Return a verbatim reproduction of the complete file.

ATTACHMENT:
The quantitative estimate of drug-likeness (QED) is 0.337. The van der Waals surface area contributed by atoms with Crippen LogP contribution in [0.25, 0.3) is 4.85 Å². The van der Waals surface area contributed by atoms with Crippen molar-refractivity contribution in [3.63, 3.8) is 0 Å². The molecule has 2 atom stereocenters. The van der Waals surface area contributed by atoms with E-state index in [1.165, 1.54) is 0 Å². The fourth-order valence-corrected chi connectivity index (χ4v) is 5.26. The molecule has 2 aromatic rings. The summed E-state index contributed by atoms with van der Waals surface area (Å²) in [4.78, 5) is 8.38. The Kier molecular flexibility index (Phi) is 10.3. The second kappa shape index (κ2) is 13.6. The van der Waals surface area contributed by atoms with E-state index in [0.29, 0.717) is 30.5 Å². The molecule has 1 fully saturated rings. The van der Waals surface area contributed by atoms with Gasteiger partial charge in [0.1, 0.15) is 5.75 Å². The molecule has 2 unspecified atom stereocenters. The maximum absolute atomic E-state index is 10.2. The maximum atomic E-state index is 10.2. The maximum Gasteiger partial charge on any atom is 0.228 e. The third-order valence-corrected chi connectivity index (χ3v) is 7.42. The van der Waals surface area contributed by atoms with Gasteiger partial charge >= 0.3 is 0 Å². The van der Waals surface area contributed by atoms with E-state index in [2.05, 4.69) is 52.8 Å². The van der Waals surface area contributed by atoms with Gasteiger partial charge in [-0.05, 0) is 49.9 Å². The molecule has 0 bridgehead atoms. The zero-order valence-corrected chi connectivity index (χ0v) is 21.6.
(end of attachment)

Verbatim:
The quantitative estimate of drug-likeness (QED) is 0.337. The van der Waals surface area contributed by atoms with Crippen LogP contribution in [0.25, 0.3) is 4.85 Å². The van der Waals surface area contributed by atoms with Crippen molar-refractivity contribution in [3.63, 3.8) is 0 Å². The molecule has 2 atom stereocenters. The van der Waals surface area contributed by atoms with E-state index in [1.165, 1.54) is 0 Å². The fourth-order valence-corrected chi connectivity index (χ4v) is 5.26. The molecule has 2 aromatic rings. The summed E-state index contributed by atoms with van der Waals surface area (Å²) in [4.78, 5) is 8.38. The Kier molecular flexibility index (Phi) is 10.3. The second kappa shape index (κ2) is 13.6. The van der Waals surface area contributed by atoms with E-state index in [0.29, 0.717) is 30.5 Å². The molecule has 1 fully saturated rings. The van der Waals surface area contributed by atoms with Gasteiger partial charge in [0.1, 0.15) is 5.75 Å². The molecule has 2 unspecified atom stereocenters. The maximum absolute atomic E-state index is 10.2. The maximum atomic E-state index is 10.2. The maximum Gasteiger partial charge on any atom is 0.228 e. The third-order valence-corrected chi connectivity index (χ3v) is 7.42. The van der Waals surface area contributed by atoms with Gasteiger partial charge >= 0.3 is 0 Å². The van der Waals surface area contributed by atoms with E-state index in [2.05, 4.69) is 52.8 Å². The van der Waals surface area contributed by atoms with Gasteiger partial charge in [-0.05, 0) is 49.9 Å². The molecule has 0 bridgehead atoms. The zero-order valence-corrected chi connectivity index (χ0v) is 21.6.